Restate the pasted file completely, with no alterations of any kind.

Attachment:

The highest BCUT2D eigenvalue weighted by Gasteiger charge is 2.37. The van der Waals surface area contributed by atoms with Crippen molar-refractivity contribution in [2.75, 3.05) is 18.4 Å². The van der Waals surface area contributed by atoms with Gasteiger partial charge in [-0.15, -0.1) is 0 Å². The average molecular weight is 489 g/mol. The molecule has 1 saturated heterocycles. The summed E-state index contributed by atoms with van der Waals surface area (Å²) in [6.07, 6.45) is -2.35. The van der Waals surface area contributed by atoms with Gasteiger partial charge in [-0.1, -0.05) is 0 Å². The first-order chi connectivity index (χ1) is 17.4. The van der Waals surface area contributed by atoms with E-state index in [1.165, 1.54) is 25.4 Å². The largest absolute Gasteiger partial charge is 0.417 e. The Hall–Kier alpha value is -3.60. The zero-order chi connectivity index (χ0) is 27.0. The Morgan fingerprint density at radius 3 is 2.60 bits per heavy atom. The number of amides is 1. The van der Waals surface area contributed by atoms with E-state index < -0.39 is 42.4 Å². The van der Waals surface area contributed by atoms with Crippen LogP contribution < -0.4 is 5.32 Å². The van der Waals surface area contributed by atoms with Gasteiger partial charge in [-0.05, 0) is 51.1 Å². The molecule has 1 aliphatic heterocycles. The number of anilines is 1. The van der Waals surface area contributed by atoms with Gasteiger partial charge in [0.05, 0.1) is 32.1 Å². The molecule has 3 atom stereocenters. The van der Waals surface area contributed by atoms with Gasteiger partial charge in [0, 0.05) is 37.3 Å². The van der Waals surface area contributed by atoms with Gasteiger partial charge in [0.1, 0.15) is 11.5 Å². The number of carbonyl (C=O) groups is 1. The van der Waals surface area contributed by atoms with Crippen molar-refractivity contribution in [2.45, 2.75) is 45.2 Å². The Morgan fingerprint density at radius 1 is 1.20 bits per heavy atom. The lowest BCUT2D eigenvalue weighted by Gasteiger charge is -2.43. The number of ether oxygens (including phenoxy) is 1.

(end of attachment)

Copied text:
The highest BCUT2D eigenvalue weighted by Gasteiger charge is 2.37. The van der Waals surface area contributed by atoms with Crippen molar-refractivity contribution in [2.75, 3.05) is 18.4 Å². The van der Waals surface area contributed by atoms with Gasteiger partial charge in [-0.15, -0.1) is 0 Å². The average molecular weight is 489 g/mol. The molecule has 1 saturated heterocycles. The summed E-state index contributed by atoms with van der Waals surface area (Å²) in [6.07, 6.45) is -2.35. The van der Waals surface area contributed by atoms with Gasteiger partial charge in [-0.1, -0.05) is 0 Å². The first-order chi connectivity index (χ1) is 17.4. The van der Waals surface area contributed by atoms with E-state index in [1.165, 1.54) is 25.4 Å². The largest absolute Gasteiger partial charge is 0.417 e. The Hall–Kier alpha value is -3.60. The zero-order chi connectivity index (χ0) is 27.0. The Morgan fingerprint density at radius 3 is 2.60 bits per heavy atom. The number of amides is 1. The van der Waals surface area contributed by atoms with E-state index < -0.39 is 42.4 Å². The van der Waals surface area contributed by atoms with Crippen LogP contribution < -0.4 is 5.32 Å². The van der Waals surface area contributed by atoms with Gasteiger partial charge in [-0.05, 0) is 51.1 Å². The molecule has 1 aliphatic heterocycles. The number of anilines is 1. The van der Waals surface area contributed by atoms with Gasteiger partial charge in [0.05, 0.1) is 32.1 Å². The molecule has 3 atom stereocenters. The van der Waals surface area contributed by atoms with Gasteiger partial charge in [0, 0.05) is 37.3 Å². The van der Waals surface area contributed by atoms with Gasteiger partial charge in [0.1, 0.15) is 11.5 Å². The number of carbonyl (C=O) groups is 1. The van der Waals surface area contributed by atoms with Crippen molar-refractivity contribution in [2.45, 2.75) is 45.2 Å². The Morgan fingerprint density at radius 1 is 1.20 bits per heavy atom. The lowest BCUT2D eigenvalue weighted by Gasteiger charge is -2.43. The number of ether oxygens (including phenoxy) is 1.